The U.S. national team was just seconds away from a result it didn't deserve against an opponent that dominated the entire match, but a last-second goal by Italy doomed the Americans to a loss.
It was a performance that summed up 2018 perfectly.
The Italians thoroughly dominated the U.S. team. Only the heroics of U.S. goalkeeper Ethan Horvath and the wasteful finishing of misfiring Italian striker Kevin Lasagna kept the result from being an ugly one.
It almost ended in a misleading result before Matteo Politano finished off a beautiful Italian passing sequence that was a work of art compared to the stick figure soccer the Americans played. A deserved goal for a deserved win, and equally deserving loss for the United States.
Dave Sarachan's final lineup in charge as interim USMNT coach saw him trot out the youngest starting U.S. side in modern history. But, rather than deploying the squad in a bold attacking setup, Sarachan put his U.S. team in what amounted to a 5-3-2 that produced very little attack and left the American defenders chasing Italians around for the better part of 90 minutes.
It was a tactical setup similar to the one Sarachan used against France last June, before the World Cup. That day, France thoroughly dominated the Americans. The 1-1 final score turned the narrative of the match into one of the U.S. underdog earning a respectable draw rather than the reality that they were outclassed for most of the night and needed a goalkeeper — then Zack Steffen — to bail them out.
If Tuesday's loss did anything, it served to magnify the sense that 2018 has been a wasted year for a team that has gone 13 months without hiring a new full-time coach. On Tuesday, the Americans played in a system we're unlikely to see any new coach employ, using a group of players we are equally unlikely to ever see together again. The result was a timid performance by a team desperately devoid of any clear identity or cohesiveness, even after spending this year bringing in younger players.
That was probably the most frustrating thing about Tuesday's loss to Italy, just how fearful the approach felt. It was one thing to be go with an ultra-defensive setup playing eventual World Cup-winning France in Lyon, but to show that same respect to a young Italian side in a match played in Belgium was truly mind-boggling.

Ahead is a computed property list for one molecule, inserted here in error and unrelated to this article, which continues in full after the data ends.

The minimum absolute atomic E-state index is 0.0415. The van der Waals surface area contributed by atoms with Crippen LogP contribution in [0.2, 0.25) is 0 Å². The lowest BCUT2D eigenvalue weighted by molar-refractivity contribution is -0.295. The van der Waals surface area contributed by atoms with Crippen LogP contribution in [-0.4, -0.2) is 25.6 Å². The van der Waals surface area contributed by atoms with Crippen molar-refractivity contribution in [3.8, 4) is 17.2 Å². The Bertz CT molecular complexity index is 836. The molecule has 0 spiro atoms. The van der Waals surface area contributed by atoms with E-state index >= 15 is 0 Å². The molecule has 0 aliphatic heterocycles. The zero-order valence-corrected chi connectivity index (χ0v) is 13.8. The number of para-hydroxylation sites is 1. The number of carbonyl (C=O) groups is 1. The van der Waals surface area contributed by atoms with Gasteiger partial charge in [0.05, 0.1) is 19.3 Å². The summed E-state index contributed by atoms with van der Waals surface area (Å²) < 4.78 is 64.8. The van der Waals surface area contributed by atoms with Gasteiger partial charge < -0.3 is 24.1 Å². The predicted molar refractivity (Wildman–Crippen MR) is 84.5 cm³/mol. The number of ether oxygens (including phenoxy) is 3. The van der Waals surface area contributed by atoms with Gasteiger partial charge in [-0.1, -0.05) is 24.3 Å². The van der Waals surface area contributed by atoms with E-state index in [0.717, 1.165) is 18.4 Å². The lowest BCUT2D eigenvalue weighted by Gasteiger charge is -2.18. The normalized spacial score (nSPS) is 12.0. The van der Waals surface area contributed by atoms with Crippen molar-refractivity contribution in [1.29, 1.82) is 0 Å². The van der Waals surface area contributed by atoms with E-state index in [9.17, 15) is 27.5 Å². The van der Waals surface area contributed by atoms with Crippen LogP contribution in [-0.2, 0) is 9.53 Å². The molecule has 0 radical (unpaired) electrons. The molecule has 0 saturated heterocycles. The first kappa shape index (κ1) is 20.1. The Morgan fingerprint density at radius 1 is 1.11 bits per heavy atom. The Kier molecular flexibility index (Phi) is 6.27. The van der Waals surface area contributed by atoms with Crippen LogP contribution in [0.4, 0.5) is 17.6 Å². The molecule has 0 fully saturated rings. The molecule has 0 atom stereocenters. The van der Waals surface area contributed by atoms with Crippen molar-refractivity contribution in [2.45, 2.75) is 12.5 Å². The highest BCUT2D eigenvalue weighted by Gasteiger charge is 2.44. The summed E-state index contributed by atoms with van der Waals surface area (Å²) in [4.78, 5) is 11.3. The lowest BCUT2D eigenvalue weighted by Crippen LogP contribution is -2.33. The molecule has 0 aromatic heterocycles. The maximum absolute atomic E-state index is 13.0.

Before you trot out the familiar excuse that this is a young U.S. team that must endure growing pains, consider that the England and Italy teams that just put on soccer clinics against those same American youngsters were also young teams playing several new faces. That didn't stop either of those teams from looking more like teams than the United States, which spent the November friendlies looking like they had never seen each other before.
If anything, maybe the late Italy goal was a blessing for the United States. It produced the result the Americans deserved, and should put things in proper perspective rather than some idealized and unrealistically positive depiction of how this year has gone.
Calling 2018 a complete waste would be harsh. The reality is some talented young players received some valuable experiences, but it isn't a stretch to say this year could have been, and should have been, so much more for the USMNT.
This year should have been a new coach's chance to implement his system against tough competition and the team's opportunity to adapt to a set style of play. What it wound up becoming was a frustrating year that can't end soon enough for a program in desperate need of a reboot after spending more than a year stuck in place.